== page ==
Less Convention, More Ripping

R&L Withers is a family run earthmoving business that has been in the industry for about 35 years. Based in Tumut, New South Wales, the quarry operator offers roadbases, aggregates and crushed rock with an annual output of about 90,000 tonnes a year.

At R&L Withers’ Wyangle Quarry in Tumut an alternative quarry excavation solution is being put to the test.

The operator’s Roger Withers tells Quarry he has been using the bulk Xcentric Ripper earthmoving tool with solid results.

“It’s been a couple of years [using the Xcentric Ripper],” Withers said, adding he has been using the XR40 model with a Komatsu PC350 excavator. “We had used hydraulic hammers [in the past], but they were too slow – not productive at all.

“I’d read about it [the Xcentric Ripper] and watched it on YouTube videos. I was always looking at new stuff coming out, so I’d seen how they work.

“We decided to buy one and see how it went, which worked out pretty well. It’s probably done about 3000 hours. We’re breaking at 80,000 tonnes or 90,000 tonnes a year with the ripper.”

{{image2-a:r-w:300}}The Xcentric Ripper is said to be “quite different” from the conventional hammer action that comes with rock breaking. However, the circular movement is known for delivering greater productivity with less noise.

When asked why he chose a ripper to extract aggregates rather than conventional drill and blast methods, Withers noted the machine’s convenience.

“You can just rip it [the rock] whenever you want it,” he said. “There are no restrictions; when we rip, we get a good coarse material that can be crushed whenever you want. It’s much easier to handle.”

The machine’s convenience also comes in handy for quarry operators needing to work in particularly challenging conditions: the Xcentric Ripper works under water and where detonation is not possible.

Wayne Davies, the sales manager of Xcentric Ripper Australia, said rippers are being used in “every state in civil and construction applications, and the mining and quarrying industries”.

“In Australia, we have around 13 rippers working in quarries in Tasmania, Victoria, New South Wales and South Australia. We also have rippers working in quarries in New Zealand, Papua New Guinea, Vanuatu and Nauru,” Davies said, adding the tool’s productivity is a “huge game changer”.

“On 80 per cent of job applications, the Xcentric Ripper can be three to five times more productive than any hydraulic breaker on the market in most types of rock,” he said.

Withers echoes this: “In terms of production, it is probably about 10 times more productive – it’s a huge difference.”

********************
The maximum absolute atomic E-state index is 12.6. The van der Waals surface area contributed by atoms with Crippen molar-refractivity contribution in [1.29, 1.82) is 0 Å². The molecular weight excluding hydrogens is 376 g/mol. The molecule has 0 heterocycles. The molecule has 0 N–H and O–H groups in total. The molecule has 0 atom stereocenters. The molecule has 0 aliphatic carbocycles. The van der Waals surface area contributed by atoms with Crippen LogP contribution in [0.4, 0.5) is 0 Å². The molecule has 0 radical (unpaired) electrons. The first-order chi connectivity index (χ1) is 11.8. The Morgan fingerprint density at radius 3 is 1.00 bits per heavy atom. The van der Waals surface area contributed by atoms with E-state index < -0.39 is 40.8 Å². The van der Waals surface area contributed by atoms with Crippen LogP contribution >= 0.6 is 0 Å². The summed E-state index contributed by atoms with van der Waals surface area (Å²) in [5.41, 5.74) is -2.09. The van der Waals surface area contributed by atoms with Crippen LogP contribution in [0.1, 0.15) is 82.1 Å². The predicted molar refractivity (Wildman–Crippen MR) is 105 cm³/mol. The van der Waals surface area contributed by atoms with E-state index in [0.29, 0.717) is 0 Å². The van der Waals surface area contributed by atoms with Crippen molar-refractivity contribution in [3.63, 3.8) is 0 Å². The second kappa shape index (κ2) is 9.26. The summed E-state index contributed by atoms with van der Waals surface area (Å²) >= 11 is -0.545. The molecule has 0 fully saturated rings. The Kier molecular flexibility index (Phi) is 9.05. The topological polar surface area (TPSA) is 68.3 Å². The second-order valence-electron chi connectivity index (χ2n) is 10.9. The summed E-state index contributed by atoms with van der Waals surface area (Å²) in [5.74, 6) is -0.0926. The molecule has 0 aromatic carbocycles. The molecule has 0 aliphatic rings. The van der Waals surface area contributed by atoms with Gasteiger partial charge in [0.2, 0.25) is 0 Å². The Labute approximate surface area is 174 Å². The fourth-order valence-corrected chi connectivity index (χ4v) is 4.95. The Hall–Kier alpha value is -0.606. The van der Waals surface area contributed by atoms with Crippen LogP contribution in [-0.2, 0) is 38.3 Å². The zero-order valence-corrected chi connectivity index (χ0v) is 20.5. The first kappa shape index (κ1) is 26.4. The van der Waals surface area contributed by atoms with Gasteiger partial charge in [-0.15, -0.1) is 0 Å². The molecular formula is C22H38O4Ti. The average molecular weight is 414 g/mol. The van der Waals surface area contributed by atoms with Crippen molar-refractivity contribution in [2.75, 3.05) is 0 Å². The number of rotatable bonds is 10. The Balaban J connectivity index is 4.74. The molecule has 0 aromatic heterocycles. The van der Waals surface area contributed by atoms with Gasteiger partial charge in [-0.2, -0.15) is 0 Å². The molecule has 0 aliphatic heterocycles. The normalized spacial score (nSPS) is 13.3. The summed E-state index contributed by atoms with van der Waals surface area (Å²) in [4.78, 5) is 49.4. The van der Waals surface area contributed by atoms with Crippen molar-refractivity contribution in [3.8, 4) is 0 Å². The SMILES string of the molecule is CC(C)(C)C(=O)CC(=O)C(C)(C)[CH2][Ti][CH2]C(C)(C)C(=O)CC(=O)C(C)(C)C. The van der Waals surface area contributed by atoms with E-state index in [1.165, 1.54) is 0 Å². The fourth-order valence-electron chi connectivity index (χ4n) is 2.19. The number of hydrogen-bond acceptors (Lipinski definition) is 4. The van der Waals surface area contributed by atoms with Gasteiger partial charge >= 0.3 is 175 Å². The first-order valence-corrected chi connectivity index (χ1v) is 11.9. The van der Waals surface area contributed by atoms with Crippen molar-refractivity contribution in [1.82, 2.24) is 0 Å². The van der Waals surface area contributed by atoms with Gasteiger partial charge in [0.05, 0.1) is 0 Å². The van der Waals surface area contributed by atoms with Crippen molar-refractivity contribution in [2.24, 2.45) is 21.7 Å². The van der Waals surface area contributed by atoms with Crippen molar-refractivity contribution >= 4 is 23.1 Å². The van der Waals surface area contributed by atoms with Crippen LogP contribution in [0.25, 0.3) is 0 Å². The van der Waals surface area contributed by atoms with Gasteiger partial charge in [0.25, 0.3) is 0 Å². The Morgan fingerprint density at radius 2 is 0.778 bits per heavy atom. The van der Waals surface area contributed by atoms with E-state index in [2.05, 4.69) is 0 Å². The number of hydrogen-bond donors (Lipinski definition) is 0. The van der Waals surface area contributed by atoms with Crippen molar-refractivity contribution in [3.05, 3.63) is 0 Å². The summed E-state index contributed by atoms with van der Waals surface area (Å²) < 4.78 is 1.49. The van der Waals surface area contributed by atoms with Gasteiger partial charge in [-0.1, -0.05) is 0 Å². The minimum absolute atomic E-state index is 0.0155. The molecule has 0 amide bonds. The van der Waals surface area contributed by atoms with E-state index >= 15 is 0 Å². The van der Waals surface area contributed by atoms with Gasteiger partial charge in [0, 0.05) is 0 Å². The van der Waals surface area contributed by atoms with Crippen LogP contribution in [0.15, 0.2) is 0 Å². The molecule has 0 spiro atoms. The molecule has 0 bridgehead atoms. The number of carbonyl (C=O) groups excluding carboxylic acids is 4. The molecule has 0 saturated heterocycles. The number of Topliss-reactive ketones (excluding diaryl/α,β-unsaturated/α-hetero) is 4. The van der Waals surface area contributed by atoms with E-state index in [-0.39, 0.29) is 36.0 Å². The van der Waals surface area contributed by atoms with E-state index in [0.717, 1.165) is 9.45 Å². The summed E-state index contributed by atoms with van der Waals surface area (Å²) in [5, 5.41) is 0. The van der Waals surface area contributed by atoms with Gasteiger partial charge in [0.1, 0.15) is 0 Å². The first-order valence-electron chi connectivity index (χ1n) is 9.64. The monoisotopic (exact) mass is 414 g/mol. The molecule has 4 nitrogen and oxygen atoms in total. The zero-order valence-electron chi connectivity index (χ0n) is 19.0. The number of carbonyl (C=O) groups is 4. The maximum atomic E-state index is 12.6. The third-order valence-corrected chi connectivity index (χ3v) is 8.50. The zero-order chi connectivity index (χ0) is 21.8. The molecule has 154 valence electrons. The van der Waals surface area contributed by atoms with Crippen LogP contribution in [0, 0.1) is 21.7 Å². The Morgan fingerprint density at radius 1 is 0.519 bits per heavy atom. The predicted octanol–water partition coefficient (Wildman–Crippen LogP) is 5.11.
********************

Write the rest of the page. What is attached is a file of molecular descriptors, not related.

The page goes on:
The Ripper’s economical advantages when compared with typical drilling and blasting methods are also worth highlighting.

With a full range of sizes available, from seven to 150 tonnes (including the XR30 and the XR40), the Xcentric Ripper is known for promoting higher safety standards; with no blasting emissions there is less disturbance of the surroundings in terms of noise and dust.

The attachment is also said to promote a better yield due to smaller percentage of fines, as there is more precision for separation of rock layers.

Another advantage for quarry operators is that no long approval procedures are required.

The ripper is at least 10 decibels quieter than a hydraulic hammer, meaning it can be operated for longer hours. It is also said to consume less fuel, produce fewer emissions and offer increased operator comfort.

Furthermore, the need for daily maintenance and lubrication are eliminated due to the ripper’s mechanical design, and its components offer a longer wear life.

Davies recommended quarry operators change the gearbox oil at 50 hours when purchasing new; afterwards, every 250 hours is sufficient. He also recommended the grease ripper be changed every 250 hours, ideally at the same time as changing the gearbox oil.

When asked if he would recommend the ripper to others in the quarrying industry, Withers didn’t hesitate.

“Definitely, I’ve done that a few times,” he said. “[If quarry operators] saw one working away, they wouldn’t hesitate in going out and buying one. They just need to physically come have a look at one; once they see it working they’ll be sold on it. They’ll see what they can do and how quick they are.”

By Talia Paz and Damian Christie

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